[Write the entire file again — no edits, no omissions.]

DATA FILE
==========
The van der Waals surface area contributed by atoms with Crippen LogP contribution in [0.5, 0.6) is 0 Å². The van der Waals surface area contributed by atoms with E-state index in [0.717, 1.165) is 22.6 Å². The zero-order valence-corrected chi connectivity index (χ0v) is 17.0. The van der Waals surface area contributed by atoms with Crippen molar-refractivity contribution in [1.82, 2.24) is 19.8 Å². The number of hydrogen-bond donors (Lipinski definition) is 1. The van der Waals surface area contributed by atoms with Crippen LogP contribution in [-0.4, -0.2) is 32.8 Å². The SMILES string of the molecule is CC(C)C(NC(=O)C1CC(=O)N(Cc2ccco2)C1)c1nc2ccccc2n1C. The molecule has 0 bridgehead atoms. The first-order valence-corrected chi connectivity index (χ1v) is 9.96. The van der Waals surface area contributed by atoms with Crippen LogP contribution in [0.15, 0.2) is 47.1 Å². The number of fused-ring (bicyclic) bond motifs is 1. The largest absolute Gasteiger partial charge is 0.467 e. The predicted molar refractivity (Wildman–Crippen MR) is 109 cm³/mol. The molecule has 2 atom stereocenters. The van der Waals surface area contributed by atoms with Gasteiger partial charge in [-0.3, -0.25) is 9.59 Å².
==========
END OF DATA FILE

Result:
The van der Waals surface area contributed by atoms with Crippen LogP contribution in [0.5, 0.6) is 0 Å². The van der Waals surface area contributed by atoms with E-state index in [0.717, 1.165) is 22.6 Å². The zero-order valence-corrected chi connectivity index (χ0v) is 17.0. The van der Waals surface area contributed by atoms with Crippen molar-refractivity contribution in [1.82, 2.24) is 19.8 Å². The number of hydrogen-bond donors (Lipinski definition) is 1. The van der Waals surface area contributed by atoms with Crippen LogP contribution in [-0.4, -0.2) is 32.8 Å². The SMILES string of the molecule is CC(C)C(NC(=O)C1CC(=O)N(Cc2ccco2)C1)c1nc2ccccc2n1C. The molecule has 0 bridgehead atoms. The first-order valence-corrected chi connectivity index (χ1v) is 9.96. The van der Waals surface area contributed by atoms with Crippen LogP contribution in [0.15, 0.2) is 47.1 Å². The number of fused-ring (bicyclic) bond motifs is 1. The largest absolute Gasteiger partial charge is 0.467 e. The predicted molar refractivity (Wildman–Crippen MR) is 109 cm³/mol. The molecule has 2 atom stereocenters. The van der Waals surface area contributed by atoms with Gasteiger partial charge in [-0.3, -0.25) is 9.59 Å².